One piece of positive news is that roughly 12 percent of UI recipients did not receive the additional $600 per week in July. This money is owed to them and should be disbursed in the coming weeks, thereby offsetting some of the blow to the economy from the expiration of the payments.
However, it is also important to emphasize that layoffs have not stopped. As the virus spreads and employers shrink their workforces, more Americans will become unemployed. This analysis does not address the finances of those likely to suffer a loss of employment in the coming weeks, but household finances are likely to meaningfully weaken as more workers lose their jobs.
Finally, as has been argued by some, it is possible that the expiration of the PUC payments will have a positive impact on the labor force by creating a greater incentive for unemployed workers to find work. According to this argument, the PUC payments combined with the standard weekly state UI payments were so large that unemployed workers lacked the incentive to look for work. Consequently, businesses have been unable to hire workers because they prefer receiving unemployment benefits to working.
The results of this study do not corroborate that argument. To the contrary, this data provides little evidence that UI benefits distorted workers’ incentives. In July, 62 percent of UI recipients said that the value of their UI benefits were equal to or greater than what they made while working, up from 46 percent in May. This finding is broadly consistent with a University of Chicago study from May that found 68 percent of unemployed workers eligible for UI would receive benefits that exceed lost earnings.
One of the biggest differences between those findings and the new Morning Consult study is that the University of Chicago researchers examine hypothetical UI payments, whereas this analysis focuses on actual payments received by unemployed workers. Due to processing errors and delays, actual payments received are systematically less than the total amount of eligible payments. From the perspective of unemployed workers, actual payments — as opposed to hypothetical future payments — are the operative values for determining the effects on workers’ incentives.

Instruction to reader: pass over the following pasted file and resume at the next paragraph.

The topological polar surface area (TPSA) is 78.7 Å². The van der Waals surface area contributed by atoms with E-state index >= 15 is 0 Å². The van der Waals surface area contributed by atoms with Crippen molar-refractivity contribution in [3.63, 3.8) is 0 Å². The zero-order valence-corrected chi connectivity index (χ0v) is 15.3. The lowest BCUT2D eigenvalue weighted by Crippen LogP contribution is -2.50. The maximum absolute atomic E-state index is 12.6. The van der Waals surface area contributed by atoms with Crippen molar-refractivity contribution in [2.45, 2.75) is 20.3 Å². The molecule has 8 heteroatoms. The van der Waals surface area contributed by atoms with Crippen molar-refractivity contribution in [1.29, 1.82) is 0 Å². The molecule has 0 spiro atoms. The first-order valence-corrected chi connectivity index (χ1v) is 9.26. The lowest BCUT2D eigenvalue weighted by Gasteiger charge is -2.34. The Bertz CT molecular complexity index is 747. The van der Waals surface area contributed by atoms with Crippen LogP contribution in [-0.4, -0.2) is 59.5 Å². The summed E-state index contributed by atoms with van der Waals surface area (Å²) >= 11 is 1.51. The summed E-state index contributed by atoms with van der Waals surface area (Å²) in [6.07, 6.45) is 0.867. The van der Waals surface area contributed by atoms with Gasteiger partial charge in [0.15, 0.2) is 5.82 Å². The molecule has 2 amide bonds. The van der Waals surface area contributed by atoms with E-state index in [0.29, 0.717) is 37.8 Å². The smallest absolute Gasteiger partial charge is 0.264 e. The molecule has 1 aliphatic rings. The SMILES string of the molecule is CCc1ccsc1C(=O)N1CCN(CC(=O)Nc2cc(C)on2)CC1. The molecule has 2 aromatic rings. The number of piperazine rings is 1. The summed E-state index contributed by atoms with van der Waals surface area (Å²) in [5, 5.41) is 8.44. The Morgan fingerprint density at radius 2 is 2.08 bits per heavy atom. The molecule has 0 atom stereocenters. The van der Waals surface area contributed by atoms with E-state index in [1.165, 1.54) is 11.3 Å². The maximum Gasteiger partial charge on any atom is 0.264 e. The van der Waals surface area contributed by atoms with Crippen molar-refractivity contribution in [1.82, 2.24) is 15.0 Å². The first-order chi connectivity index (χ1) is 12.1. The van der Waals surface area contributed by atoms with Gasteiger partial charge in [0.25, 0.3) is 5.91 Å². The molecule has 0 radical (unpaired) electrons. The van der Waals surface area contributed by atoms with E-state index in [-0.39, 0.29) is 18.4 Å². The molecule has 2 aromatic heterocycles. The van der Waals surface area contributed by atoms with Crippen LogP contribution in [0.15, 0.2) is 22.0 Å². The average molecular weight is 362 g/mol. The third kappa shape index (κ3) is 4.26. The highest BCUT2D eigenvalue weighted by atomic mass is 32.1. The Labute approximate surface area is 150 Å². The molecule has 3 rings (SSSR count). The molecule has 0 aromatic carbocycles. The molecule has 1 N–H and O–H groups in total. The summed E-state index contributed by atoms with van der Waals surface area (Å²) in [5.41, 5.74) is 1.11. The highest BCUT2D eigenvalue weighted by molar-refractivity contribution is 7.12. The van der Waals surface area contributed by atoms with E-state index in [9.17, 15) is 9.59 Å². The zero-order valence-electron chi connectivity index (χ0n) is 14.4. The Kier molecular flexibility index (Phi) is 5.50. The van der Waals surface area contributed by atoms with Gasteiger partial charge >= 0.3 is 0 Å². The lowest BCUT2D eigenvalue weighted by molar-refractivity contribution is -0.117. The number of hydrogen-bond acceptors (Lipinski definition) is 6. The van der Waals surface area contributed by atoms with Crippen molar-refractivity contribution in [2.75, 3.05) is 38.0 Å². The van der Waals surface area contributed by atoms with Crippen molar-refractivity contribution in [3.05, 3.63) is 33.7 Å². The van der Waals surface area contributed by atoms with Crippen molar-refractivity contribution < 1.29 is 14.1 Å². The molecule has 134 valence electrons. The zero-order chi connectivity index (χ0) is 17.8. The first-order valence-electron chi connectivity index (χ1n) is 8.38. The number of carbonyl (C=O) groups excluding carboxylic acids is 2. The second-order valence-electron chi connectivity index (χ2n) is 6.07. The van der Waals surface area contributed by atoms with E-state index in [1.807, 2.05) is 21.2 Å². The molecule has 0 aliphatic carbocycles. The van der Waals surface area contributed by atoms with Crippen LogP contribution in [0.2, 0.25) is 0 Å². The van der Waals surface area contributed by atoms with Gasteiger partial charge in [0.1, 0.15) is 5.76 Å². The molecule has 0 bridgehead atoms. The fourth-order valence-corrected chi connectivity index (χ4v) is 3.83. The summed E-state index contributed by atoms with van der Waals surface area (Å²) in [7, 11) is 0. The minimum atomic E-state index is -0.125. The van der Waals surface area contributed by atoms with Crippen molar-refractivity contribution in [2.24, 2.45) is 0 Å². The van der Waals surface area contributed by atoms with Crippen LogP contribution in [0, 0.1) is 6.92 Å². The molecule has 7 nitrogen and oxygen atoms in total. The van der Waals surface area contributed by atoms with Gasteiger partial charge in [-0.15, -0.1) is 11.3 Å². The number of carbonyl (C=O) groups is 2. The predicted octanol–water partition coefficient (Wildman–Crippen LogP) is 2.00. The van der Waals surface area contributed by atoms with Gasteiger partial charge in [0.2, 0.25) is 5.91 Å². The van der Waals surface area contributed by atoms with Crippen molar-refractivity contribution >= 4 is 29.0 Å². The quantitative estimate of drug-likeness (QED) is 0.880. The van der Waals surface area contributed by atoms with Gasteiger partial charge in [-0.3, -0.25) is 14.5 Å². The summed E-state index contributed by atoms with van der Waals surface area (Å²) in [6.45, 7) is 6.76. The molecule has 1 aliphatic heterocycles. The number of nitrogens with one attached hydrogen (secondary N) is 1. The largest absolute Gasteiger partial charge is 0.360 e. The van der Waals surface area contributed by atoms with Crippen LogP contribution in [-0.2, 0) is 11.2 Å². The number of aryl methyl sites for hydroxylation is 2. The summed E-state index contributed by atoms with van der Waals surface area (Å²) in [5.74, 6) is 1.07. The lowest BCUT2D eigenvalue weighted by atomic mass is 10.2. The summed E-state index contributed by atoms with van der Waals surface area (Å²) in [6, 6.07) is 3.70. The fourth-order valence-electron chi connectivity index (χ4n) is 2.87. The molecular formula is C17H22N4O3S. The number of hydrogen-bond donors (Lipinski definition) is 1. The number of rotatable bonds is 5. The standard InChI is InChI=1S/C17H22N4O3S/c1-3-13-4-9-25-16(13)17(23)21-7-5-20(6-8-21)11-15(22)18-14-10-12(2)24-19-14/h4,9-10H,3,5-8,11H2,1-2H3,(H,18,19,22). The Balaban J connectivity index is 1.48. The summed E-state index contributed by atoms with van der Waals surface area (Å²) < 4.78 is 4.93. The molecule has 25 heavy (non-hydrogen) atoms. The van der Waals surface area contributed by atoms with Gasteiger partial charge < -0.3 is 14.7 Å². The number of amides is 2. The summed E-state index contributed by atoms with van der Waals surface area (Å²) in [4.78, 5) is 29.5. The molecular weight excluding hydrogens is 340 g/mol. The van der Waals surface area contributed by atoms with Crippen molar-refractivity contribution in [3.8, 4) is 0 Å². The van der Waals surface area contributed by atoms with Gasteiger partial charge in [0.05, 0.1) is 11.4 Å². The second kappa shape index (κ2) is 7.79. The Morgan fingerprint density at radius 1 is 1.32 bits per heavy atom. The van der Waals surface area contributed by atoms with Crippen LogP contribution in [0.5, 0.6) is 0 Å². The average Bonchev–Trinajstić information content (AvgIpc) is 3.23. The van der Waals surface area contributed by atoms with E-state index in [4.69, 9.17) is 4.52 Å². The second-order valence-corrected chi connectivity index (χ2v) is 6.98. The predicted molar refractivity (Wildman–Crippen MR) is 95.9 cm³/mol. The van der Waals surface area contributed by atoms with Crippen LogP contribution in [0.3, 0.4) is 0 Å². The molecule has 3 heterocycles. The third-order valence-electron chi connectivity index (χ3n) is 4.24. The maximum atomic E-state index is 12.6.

While many workers received more from UI benefits than they did from their prior jobs, there is no evidence that UI benefits distorted unemployed workers’ incentives to return to work. Of the UI recipients who returned to their prior employers or started a new job, 68 percent were making about the same or more money from UI benefits than they were while working.
Furthermore, there is no statistically significant difference between people who were and were not earning more from UI benefits. In July, 51 percent of those who returned to work or started a new job were making more money from unemployment insurance than they were from their job prior to the onset of the pandemic, compared to only 29 percent who were making less. In June, it was 31 percent compared to 38 percent. This data is consistent with the central finding from researchers at Yale University, who also reported that the expansion of UI benefits has not materially affected the likelihood of the unemployed returning to work.
In summary, many workers were being paid more from UI than they were from working, but these seemingly “disincentivized workers” did not reenter the job market at a lower rate than those being paid less on UI than they were at their prior jobs. Consequently, it is unlikely the decrease in UI benefit payments in August will drive an increase in employment. Other factors such as the demand for labor and the safety and security of working conditions are the primary determinants of unemployment now.
Given the close relationship between the spread of the virus and consumer demand, unemployment is likely to remain at historically elevated levels in the coming weeks, and that development is more material for the employment outlook than alleviating perceived distortions in workers’ incentives.